Minister for Resources and Northern Australia Matt Canavan will use high-level talks in the United States over the coming week to promote Australia as an emerging producer of critical minerals and a reliable global supplier of resources and energy.
Minister Canavan is travelling to the US for talks with senior members of the US Government and to meet executives of major mining, manufacturing and resources companies.
He will meet Commerce Seretary Wilbur Ross and US Secretary of the Interior David Bernhardt to promote Australia’s emerging critical minerals sector and to push for international cooperation to help boost the global trade and diversified supply of critical minerals.
“Critical minerals and rare earths are crucial to the high-technology industries of the future and are essential components of batteries, wind turbines, LCD screens, solar panels, microchips and even mobile phones,” Minister Canvan said.
“The US has a need for critical minerals and Australia’s abundant supplies makes us a reliable and secure international supplier of a wide range of those including rare earth elements.
“Mining and resources have underpinned Australia’s economic growth and prosperity for more than 100 years, and the critical minerals sector provides an exciting opportunity to build on that foundation as a safe and reliable supplier to the world.”
The visit builds on the September agreement between Prime Minister Scott Morrison and President Donald Trump to develop a US-Australia Action Plan for Critical Minerals Cooperation to support investment, research and development, and diversity in critical minerals supply chains.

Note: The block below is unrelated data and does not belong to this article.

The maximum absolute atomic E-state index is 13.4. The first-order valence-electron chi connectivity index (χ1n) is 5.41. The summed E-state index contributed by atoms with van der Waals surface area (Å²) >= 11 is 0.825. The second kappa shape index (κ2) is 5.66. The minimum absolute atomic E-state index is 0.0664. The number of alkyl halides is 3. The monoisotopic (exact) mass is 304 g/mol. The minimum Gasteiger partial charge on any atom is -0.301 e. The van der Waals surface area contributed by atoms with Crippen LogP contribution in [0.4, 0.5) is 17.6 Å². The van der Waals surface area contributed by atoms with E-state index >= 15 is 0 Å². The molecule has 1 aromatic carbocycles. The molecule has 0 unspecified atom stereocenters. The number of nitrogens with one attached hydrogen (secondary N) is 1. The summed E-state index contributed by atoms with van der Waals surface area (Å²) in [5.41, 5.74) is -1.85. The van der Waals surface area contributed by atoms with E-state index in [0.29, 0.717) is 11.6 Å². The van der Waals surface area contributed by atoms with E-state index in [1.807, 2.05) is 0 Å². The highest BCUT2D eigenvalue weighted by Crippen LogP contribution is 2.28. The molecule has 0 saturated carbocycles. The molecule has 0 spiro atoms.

In March, Minister Canavan and Trade, Tourism and Investment Minister Simon Birmingham launched Australia’s Critical Minerals Strategy 2019, which focuses on investment, innovation and infrastructure and identifies 24 critical minerals that Australia could potentially supply to key trading partners.
Australia is one of the top five producers of critical minerals such as antimony, manganese, rare earths, and ilmenite and rutile – two titanium minerals – and is the second largest producer of rare earths, with 13 per cent of global production.
Australia is also the world's largest producer of lithium, accounting for 47 per cent of global production, and has the world’s largest nickel reserves and second largest cobalt reserves, as well as abundant reserves of graphite.
While in the US, Minister Canavan will lead an Australian delegation on critical minerals including industry and state government representatives and will attend several roundtables with US business leaders and Government officials.
He will also hold talks with US Secretary of the Interior David Bernhardt, White House Director of the National Economic Council Larry Kudlow, and meet with senior officials from the State Department.